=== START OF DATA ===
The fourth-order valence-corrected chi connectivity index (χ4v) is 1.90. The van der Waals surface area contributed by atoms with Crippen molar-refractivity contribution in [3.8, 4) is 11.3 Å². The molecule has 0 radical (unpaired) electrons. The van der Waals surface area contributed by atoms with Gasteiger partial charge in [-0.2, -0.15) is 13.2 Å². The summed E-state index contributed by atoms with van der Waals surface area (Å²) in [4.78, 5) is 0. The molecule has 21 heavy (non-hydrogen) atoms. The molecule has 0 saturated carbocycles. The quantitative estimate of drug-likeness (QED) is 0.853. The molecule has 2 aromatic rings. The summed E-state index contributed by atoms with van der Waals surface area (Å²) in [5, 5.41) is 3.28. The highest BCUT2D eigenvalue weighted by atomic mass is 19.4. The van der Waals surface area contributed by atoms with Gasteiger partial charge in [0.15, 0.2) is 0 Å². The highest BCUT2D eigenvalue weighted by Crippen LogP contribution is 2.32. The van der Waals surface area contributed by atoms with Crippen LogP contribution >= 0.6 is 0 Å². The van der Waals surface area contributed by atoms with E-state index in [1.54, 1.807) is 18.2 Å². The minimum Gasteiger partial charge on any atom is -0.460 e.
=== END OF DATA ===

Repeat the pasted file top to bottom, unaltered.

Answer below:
The fourth-order valence-corrected chi connectivity index (χ4v) is 1.90. The van der Waals surface area contributed by atoms with Crippen molar-refractivity contribution in [3.8, 4) is 11.3 Å². The molecule has 0 radical (unpaired) electrons. The van der Waals surface area contributed by atoms with Gasteiger partial charge in [-0.2, -0.15) is 13.2 Å². The summed E-state index contributed by atoms with van der Waals surface area (Å²) in [4.78, 5) is 0. The molecule has 21 heavy (non-hydrogen) atoms. The molecule has 0 saturated carbocycles. The quantitative estimate of drug-likeness (QED) is 0.853. The molecule has 2 aromatic rings. The summed E-state index contributed by atoms with van der Waals surface area (Å²) in [5, 5.41) is 3.28. The highest BCUT2D eigenvalue weighted by atomic mass is 19.4. The van der Waals surface area contributed by atoms with Gasteiger partial charge in [0.15, 0.2) is 0 Å². The highest BCUT2D eigenvalue weighted by Crippen LogP contribution is 2.32. The van der Waals surface area contributed by atoms with Crippen LogP contribution >= 0.6 is 0 Å². The van der Waals surface area contributed by atoms with E-state index in [1.54, 1.807) is 18.2 Å². The minimum Gasteiger partial charge on any atom is -0.460 e.